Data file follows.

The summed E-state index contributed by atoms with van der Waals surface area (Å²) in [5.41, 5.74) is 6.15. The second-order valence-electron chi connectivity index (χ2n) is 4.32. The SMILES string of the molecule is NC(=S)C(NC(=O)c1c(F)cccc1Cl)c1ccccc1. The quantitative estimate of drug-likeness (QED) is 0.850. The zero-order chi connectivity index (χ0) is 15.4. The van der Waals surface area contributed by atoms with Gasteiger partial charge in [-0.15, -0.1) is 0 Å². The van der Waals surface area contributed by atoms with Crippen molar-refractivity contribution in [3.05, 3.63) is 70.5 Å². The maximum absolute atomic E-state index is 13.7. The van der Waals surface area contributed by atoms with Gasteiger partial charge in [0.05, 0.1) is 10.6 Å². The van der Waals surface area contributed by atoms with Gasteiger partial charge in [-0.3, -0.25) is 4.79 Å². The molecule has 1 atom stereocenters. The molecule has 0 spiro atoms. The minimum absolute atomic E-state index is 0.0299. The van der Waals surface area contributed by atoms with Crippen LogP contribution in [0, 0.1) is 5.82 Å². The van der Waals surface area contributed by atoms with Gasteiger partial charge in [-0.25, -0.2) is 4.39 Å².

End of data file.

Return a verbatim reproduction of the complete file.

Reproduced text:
The summed E-state index contributed by atoms with van der Waals surface area (Å²) in [5.41, 5.74) is 6.15. The second-order valence-electron chi connectivity index (χ2n) is 4.32. The SMILES string of the molecule is NC(=S)C(NC(=O)c1c(F)cccc1Cl)c1ccccc1. The quantitative estimate of drug-likeness (QED) is 0.850. The zero-order chi connectivity index (χ0) is 15.4. The van der Waals surface area contributed by atoms with Gasteiger partial charge in [-0.15, -0.1) is 0 Å². The van der Waals surface area contributed by atoms with Crippen molar-refractivity contribution in [3.05, 3.63) is 70.5 Å². The maximum absolute atomic E-state index is 13.7. The van der Waals surface area contributed by atoms with Gasteiger partial charge in [0.05, 0.1) is 10.6 Å². The van der Waals surface area contributed by atoms with Gasteiger partial charge in [-0.3, -0.25) is 4.79 Å². The molecule has 1 atom stereocenters. The molecule has 0 spiro atoms. The minimum absolute atomic E-state index is 0.0299. The van der Waals surface area contributed by atoms with Crippen LogP contribution in [0, 0.1) is 5.82 Å². The van der Waals surface area contributed by atoms with Gasteiger partial charge in [-0.25, -0.2) is 4.39 Å².